Peter Wood, president of the National Association of Scholars, visited the College last Friday to give a lecture titled “The Myth of Diversity.” Sponsored by the Williams Debate Club, Wood discussed the findings of his in-depth study “What Does Bowdoin Teach?” and the current intellectual culture in liberal arts education.
“What Does Bowdoin Teach?” is a study Wood and his colleague Michael Toscano published on April 3. It follows the highly regarded college through its ideological evolution over time. “I wanted to see if I could understand liberal arts education the way an anthropologist studies a small scale society,” Wood said. According to Wood and Toscano’s study, Bowdoin began its institutional career interested in broad academic engagement. However, in 1969 – what Wood called “an inflection point in Bowdoin’s history” – new college president Roger Howell Jr. communicated a different vision for the college. Howell eliminated academic requirements at Bowdoin, made SATs an optional submission for admission, admitted women and asserted that “coherence in education would emerge from students’ interests” and a “curriculum of liberation.” According to Wood, “the idea that college existed to encourage character was replaced by the idea [that] it was a place for exploration.”
Wood pointed to this past emphasis on student autonomy as a transformative force at Bowdoin. Following the elimination of academic requirements, faculty noticed students “began to take courses they found easiest” and attempted to “claw back to some academic standards.” However, because the college had focused on recruiting “faculty members who were more specialists than generalists” since the presidency of James H. Cole and thus was unable to cobble together a sequence of core classes, Wood posits that the faculty was more reluctant to force general educational courses on students “who had been promised freedom.” It was at this time that Bowdoin and its peer institutions begin to emphasize critical thinking as the goal of education, “a term that generally had no substance to it,” Wood said.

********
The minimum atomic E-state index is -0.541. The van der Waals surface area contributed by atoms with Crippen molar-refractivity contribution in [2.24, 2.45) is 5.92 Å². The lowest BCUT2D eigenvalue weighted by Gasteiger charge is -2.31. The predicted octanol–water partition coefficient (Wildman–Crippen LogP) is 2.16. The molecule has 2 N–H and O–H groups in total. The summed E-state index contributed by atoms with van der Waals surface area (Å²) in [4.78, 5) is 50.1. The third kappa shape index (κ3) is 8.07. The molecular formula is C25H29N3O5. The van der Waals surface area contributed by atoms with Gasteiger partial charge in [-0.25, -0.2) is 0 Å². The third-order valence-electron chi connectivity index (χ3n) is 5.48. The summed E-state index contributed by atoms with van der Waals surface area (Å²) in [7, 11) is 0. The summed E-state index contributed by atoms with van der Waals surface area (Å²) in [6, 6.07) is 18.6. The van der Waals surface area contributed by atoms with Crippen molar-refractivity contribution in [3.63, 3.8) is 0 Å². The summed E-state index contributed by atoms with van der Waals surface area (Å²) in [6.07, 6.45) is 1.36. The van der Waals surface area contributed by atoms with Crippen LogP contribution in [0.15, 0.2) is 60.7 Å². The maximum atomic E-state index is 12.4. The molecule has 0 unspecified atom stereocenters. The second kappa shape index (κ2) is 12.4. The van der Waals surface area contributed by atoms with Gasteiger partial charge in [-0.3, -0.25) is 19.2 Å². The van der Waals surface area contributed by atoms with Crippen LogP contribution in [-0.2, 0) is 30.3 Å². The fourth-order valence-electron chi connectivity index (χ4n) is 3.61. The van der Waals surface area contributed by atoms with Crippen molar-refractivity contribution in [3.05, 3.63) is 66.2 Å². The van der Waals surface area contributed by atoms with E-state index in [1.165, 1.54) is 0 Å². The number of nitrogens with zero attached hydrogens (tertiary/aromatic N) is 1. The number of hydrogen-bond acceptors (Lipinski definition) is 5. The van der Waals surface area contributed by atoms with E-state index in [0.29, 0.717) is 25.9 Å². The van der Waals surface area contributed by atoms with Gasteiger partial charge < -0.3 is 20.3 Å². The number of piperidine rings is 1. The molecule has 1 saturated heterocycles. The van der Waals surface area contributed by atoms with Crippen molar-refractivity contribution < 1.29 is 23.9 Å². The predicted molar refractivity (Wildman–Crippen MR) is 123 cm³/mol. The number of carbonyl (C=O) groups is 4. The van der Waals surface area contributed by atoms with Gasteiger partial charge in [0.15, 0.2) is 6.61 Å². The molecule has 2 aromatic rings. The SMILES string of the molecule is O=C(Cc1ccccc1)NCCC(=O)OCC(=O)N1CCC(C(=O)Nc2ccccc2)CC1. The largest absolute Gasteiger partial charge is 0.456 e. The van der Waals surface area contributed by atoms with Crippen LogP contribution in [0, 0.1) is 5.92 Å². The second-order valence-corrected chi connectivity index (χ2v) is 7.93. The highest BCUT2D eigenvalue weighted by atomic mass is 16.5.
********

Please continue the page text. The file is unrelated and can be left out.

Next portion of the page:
Wood contextualized Bowdoin’s growing emphasis on student autonomy in the liberal political allegiances associated with college, particularly with its faculty. In his six-month study, Wood found “a set of traceable consequences from the type of faculty Bowdoin has built up over the years,” a faculty that prevents the college from projecting “a sense of ideological balance.” In Wood’s view, these liberalizing currents have served to stifle true intellectual exchange and curiosity. He pointed to the focuses on diversity and sustainability as examples of institutional bias. “Anything else other than the endorsement of diversity is an affiliation with white male patriarchy,” Wood said. “I am someone who worries about the integrity of academic and intellectual inquiry. College is a place where open-minded vigorous conversation should take place.”
Wood saw these institutional emphases on diversity and sustainability as an “offense to reason” because “we cannot decide which issues are closed to debate.” According to Wood, diversity “is a relatively new idea in the American lexicon” that was popularized by the 1978 U.S. Supreme Court case Bakke v. University of California. With this decision concerning affirmative action policies, diversity became a “safer justification for racial preference.” Because diversity became defined as “tagging yourself by your main group characteristic,” Wood argued, “Diversity calls to remind [people] that the group they belong to was victimized in the past,” in a way that demands “others should feel guilty about that.” Much in the same way, Wood contended that sustainability has become a social justice buzzword. “The sustainability movement must be distinguished from the environmentalist movement,” because the former is concerned with construing “capitalist free markets [as] a major component in destroying the environment,” and articulating “everything that is wrong with the oppressive West.” Wood expressed the opinion that diversity and sustainability have been invoked on college campuses in a way that defies criticism or analysis of how or why they politicize those issues.
“It’s not an attack on the college, and it’s not an attack on liberal arts,” Wood stressed. “Everything we say about Bowdoin is what Bowdoin says about itself. You learn a lot about a community by what it agonizes over.”